Indian Institute of Technology Madras 
2.2 stress Tensor 
 
 
 
Figure 2.2 
Consider the free body diagram of an infinitesimally small cube inside the continuum as 
shown in figure 2.2. 
Stress on an arbitrary plane can be resolved into two shear stress components parallel to 
the plane and one normal stress component perpendicular to the plane. 
Thus, stresses acting on the cube can be represented as a second order tensor with nine 
components. 
xx xy xz
yx yy yz
zx zy zz
? ?
ss s
? ?
s= s s s
? ?
? ?
ss s
? ?
? ?
 
2.4 
 
Is stress tensor symmetric?  
 
 
Figure 2.3 
 Strength of Materials Prof. M. S. Sivakumar  
 
 
 
 
 
 
 
 
 
 
 
 
 Indian Institute of Technology Madras 
Consider a body under equilibrium with simple shear as shown in figure 2.3.  
Taking moment about z axis, 
() ( )
zyxxz y xyyz x
Mddd ddd =t - t =0 
 
xy yx
t =t 
 
Similarly, . 
xz zx yz zy
and t=t t =t
Hence, the stress tensor is symmetric and it can be represented with six 
components, , instead of nine components.  
xx yy zz xy xz yz
, , , , and ss s t t t
xx xy xz xx xy xz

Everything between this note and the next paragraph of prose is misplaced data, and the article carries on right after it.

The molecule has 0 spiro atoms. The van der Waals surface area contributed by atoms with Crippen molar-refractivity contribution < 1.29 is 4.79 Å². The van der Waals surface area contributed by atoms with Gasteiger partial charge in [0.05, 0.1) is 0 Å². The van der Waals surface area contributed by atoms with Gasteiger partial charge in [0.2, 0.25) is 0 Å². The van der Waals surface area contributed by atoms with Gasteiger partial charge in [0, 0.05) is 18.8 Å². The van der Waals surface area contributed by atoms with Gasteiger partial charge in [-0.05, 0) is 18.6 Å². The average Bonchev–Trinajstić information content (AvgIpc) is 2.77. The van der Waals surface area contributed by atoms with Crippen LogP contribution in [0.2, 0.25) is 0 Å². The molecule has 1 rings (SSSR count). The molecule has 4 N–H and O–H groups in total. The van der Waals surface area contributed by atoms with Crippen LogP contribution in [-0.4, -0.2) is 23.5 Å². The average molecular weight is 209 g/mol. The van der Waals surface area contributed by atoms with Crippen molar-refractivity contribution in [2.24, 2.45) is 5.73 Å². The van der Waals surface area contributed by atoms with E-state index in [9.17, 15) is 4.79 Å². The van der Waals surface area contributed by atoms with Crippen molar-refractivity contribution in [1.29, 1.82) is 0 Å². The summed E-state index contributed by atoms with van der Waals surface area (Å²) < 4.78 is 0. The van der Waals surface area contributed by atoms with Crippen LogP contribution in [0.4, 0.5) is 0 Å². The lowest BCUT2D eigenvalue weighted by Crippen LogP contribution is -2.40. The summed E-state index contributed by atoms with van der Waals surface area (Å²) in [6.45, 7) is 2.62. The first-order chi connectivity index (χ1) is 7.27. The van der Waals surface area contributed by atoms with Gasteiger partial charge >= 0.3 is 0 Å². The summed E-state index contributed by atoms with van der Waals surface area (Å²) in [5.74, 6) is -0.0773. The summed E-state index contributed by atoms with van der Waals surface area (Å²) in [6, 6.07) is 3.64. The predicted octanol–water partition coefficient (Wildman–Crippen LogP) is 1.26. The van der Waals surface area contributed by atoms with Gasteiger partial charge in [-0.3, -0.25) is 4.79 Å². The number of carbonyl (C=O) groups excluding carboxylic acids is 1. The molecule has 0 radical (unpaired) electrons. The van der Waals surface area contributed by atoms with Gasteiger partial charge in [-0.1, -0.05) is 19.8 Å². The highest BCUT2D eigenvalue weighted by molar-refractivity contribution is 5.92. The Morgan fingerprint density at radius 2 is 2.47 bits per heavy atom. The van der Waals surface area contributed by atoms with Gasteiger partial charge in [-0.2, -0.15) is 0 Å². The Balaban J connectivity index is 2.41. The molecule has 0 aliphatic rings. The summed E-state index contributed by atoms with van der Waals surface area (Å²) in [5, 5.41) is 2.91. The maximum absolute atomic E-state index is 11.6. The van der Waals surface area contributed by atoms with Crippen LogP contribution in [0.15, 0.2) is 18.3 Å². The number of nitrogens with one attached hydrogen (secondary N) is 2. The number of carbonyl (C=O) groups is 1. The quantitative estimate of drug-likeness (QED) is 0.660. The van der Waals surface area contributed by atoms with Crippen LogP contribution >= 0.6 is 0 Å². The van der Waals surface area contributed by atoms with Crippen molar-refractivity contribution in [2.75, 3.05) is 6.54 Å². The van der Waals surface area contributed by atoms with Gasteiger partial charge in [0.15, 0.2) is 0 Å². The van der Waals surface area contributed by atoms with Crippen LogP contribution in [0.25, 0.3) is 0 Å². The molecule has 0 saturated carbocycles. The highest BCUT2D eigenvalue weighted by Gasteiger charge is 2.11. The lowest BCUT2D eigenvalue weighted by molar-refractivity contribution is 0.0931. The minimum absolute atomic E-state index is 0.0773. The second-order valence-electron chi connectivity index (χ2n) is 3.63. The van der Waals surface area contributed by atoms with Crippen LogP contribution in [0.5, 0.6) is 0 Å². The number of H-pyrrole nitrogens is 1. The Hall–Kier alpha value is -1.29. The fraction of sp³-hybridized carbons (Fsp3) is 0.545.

yx yy yz xy yy yz
zx zy zz xz yz zz
???
ss s s t t
???
s= s s s = t s t
???
???
ss s t t s
???
???
?
?
?
?
?
?
 
2.5 
 
 
 
 
 
 
 
 
Top 
 
 
 
 
 
 
 
 
 
 
 
Page 5


 Strength of Materials Prof. M. S. Sivakumar  
 
 
 
 
 
 
 
 
 
 
 
 
 Indian Institute of Technology Madras 
Stresses 
 
Stress at a point 
Stress Tensor 
Equations of Equilibrium 
Different states of stress 
Transformation of plane stress 
Principal stresses and maximum shear stress 
Mohr's circle for plane stress 
 
 
 
 
 
 
 
 
 
 
 
 
 
 
 
 
 
 
 
 
 
 Strength of Materials Prof. M. S. Sivakumar  
 
 
 
 
 
 
 
 
 
 
 
 
 Indian Institute of Technology Madras 
Introduction 
2.1 stress at a point  
 
 
Figure 2.1 
 
Consider a body in equilibrium under point and traction loads as shown in figure 2.1. 
After cutting the body along section AA, take an infinitesimal area ?A lying on the surface 
consisting a point C. 
The interaction force between the cut sections 1 & 2, through ?A is ?F. Stress at the point 
C can be defined, 
A0
F
lim
A ??
?
s=
?
 2.1 
?F is resolved into ?F
n
 and ?F
s
 that are acting normal and tangent to ?A.  
Normal stress, 
n
n
A0
F
lim 
A ??
?
s=
?
 
2.2 
Shear Stress, 
??
?
s=
?